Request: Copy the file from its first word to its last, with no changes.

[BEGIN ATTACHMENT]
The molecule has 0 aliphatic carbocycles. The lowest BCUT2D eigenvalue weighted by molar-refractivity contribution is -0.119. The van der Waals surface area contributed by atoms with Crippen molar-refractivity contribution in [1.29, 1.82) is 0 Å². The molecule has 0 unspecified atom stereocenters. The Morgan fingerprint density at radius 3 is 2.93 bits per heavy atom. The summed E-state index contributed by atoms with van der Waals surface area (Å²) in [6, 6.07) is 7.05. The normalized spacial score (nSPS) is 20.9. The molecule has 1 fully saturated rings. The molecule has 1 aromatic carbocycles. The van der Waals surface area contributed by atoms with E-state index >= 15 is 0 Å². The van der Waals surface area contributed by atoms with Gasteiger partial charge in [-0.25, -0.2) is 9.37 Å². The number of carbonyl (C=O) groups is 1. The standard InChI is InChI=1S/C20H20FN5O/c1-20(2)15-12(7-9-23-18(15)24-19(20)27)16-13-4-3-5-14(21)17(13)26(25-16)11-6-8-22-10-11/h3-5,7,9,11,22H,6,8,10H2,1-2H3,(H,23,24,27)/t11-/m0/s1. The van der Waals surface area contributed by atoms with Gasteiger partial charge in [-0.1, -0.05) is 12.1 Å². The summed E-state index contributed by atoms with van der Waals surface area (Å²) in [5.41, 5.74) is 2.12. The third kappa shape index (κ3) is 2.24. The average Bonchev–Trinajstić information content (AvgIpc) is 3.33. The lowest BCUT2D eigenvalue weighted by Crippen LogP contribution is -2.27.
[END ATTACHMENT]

The molecule has 0 aliphatic carbocycles. The lowest BCUT2D eigenvalue weighted by molar-refractivity contribution is -0.119. The van der Waals surface area contributed by atoms with Crippen molar-refractivity contribution in [1.29, 1.82) is 0 Å². The molecule has 0 unspecified atom stereocenters. The Morgan fingerprint density at radius 3 is 2.93 bits per heavy atom. The summed E-state index contributed by atoms with van der Waals surface area (Å²) in [6, 6.07) is 7.05. The normalized spacial score (nSPS) is 20.9. The molecule has 1 fully saturated rings. The molecule has 1 aromatic carbocycles. The van der Waals surface area contributed by atoms with E-state index >= 15 is 0 Å². The van der Waals surface area contributed by atoms with Gasteiger partial charge in [-0.25, -0.2) is 9.37 Å². The number of carbonyl (C=O) groups is 1. The standard InChI is InChI=1S/C20H20FN5O/c1-20(2)15-12(7-9-23-18(15)24-19(20)27)16-13-4-3-5-14(21)17(13)26(25-16)11-6-8-22-10-11/h3-5,7,9,11,22H,6,8,10H2,1-2H3,(H,23,24,27)/t11-/m0/s1. The van der Waals surface area contributed by atoms with Gasteiger partial charge in [-0.1, -0.05) is 12.1 Å². The summed E-state index contributed by atoms with van der Waals surface area (Å²) in [5.41, 5.74) is 2.12. The third kappa shape index (κ3) is 2.24. The average Bonchev–Trinajstić information content (AvgIpc) is 3.33. The lowest BCUT2D eigenvalue weighted by Crippen LogP contribution is -2.27.